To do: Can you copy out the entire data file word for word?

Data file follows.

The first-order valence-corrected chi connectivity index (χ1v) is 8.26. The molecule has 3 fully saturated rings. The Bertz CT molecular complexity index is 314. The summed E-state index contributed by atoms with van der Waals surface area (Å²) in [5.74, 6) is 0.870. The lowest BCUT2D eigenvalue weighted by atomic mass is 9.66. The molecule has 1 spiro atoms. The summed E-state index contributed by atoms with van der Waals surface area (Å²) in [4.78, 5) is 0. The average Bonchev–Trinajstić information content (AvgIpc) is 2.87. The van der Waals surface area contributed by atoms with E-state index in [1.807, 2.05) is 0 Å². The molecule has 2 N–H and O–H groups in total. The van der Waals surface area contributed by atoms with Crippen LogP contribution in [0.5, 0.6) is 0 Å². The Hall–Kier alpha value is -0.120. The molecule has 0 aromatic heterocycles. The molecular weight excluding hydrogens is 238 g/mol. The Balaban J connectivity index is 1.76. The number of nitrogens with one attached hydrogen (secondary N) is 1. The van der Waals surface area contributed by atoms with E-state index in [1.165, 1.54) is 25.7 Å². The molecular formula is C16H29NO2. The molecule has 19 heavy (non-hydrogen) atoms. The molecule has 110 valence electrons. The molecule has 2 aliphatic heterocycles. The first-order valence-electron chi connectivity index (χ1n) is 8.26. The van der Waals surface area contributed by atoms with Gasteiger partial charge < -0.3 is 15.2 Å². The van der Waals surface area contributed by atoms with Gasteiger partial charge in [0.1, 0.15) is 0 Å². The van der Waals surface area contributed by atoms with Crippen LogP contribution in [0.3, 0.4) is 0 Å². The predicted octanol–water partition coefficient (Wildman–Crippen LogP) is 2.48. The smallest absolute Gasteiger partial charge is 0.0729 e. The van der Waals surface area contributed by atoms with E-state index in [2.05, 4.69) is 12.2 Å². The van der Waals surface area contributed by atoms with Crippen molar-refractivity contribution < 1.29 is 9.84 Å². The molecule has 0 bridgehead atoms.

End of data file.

The first-order valence-corrected chi connectivity index (χ1v) is 8.26. The molecule has 3 fully saturated rings. The Bertz CT molecular complexity index is 314. The summed E-state index contributed by atoms with van der Waals surface area (Å²) in [5.74, 6) is 0.870. The lowest BCUT2D eigenvalue weighted by atomic mass is 9.66. The molecule has 1 spiro atoms. The summed E-state index contributed by atoms with van der Waals surface area (Å²) in [4.78, 5) is 0. The average Bonchev–Trinajstić information content (AvgIpc) is 2.87. The van der Waals surface area contributed by atoms with E-state index in [1.807, 2.05) is 0 Å². The molecule has 2 N–H and O–H groups in total. The van der Waals surface area contributed by atoms with Crippen LogP contribution in [0.5, 0.6) is 0 Å². The Hall–Kier alpha value is -0.120. The molecule has 0 aromatic heterocycles. The molecular weight excluding hydrogens is 238 g/mol. The Balaban J connectivity index is 1.76. The number of nitrogens with one attached hydrogen (secondary N) is 1. The van der Waals surface area contributed by atoms with E-state index in [1.165, 1.54) is 25.7 Å². The molecular formula is C16H29NO2. The molecule has 19 heavy (non-hydrogen) atoms. The molecule has 110 valence electrons. The molecule has 2 aliphatic heterocycles. The first-order valence-electron chi connectivity index (χ1n) is 8.26. The van der Waals surface area contributed by atoms with Gasteiger partial charge < -0.3 is 15.2 Å². The van der Waals surface area contributed by atoms with Gasteiger partial charge in [0.1, 0.15) is 0 Å². The van der Waals surface area contributed by atoms with Crippen LogP contribution in [0.3, 0.4) is 0 Å². The predicted octanol–water partition coefficient (Wildman–Crippen LogP) is 2.48. The smallest absolute Gasteiger partial charge is 0.0729 e. The van der Waals surface area contributed by atoms with E-state index in [2.05, 4.69) is 12.2 Å². The van der Waals surface area contributed by atoms with Crippen molar-refractivity contribution < 1.29 is 9.84 Å². The molecule has 0 bridgehead atoms.